In many ways, January diets are as self-indulgent as the Christmas binge.
Once upon a time, the food of Venice was considered the finest in Europe, “specialising in wild boar, peacock, venison, elaborate salads and architectural pastries”.
Scott Cunningham’s Encyclopedia of Wicca in the Kitchen, “a practical guide to food magic”, promises, rather thrillingly, that from now on, every “munch of celery will resonate with new meaning”.
Less than a century ago Iraq’s ancient Jewish community made up a third of Baghdad’s population but is now estimated at no more than seven individuals.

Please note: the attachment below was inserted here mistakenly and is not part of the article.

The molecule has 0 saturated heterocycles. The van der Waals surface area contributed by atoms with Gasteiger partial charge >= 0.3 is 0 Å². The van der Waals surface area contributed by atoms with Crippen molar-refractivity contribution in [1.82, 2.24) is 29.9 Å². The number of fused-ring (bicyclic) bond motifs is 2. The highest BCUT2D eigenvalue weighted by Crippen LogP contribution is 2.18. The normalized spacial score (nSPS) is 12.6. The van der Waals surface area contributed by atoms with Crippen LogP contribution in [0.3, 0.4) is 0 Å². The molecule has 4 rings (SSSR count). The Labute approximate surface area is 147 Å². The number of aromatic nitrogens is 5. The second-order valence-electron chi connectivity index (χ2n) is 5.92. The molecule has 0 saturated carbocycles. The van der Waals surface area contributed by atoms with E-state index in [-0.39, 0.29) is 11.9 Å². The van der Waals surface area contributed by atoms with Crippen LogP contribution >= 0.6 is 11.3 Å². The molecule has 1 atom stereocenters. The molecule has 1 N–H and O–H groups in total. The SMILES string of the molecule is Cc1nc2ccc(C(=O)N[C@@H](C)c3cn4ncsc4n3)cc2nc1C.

I don’t know how I got this far without sampling the mush that sustains the Southern states.
There is currently no international law or body that can organise the detection and prevention of fake medicines - and it's a critical threat to our ability to fight deadly diseases.
Will Self’s Madness of Crowds column.
Here's a friendly piece of advice: a conscientious host should "exercise some ingenuity over the eats. It may not merely be a jaded appetite, but a connoisseur in food who comes to her informal party."
That food should be subject to the most ruthless commoditisation under late capitalism is only to be expected, but that we should for one second allow ourselves to enjoy it is a miserable and gut-wrenching experience.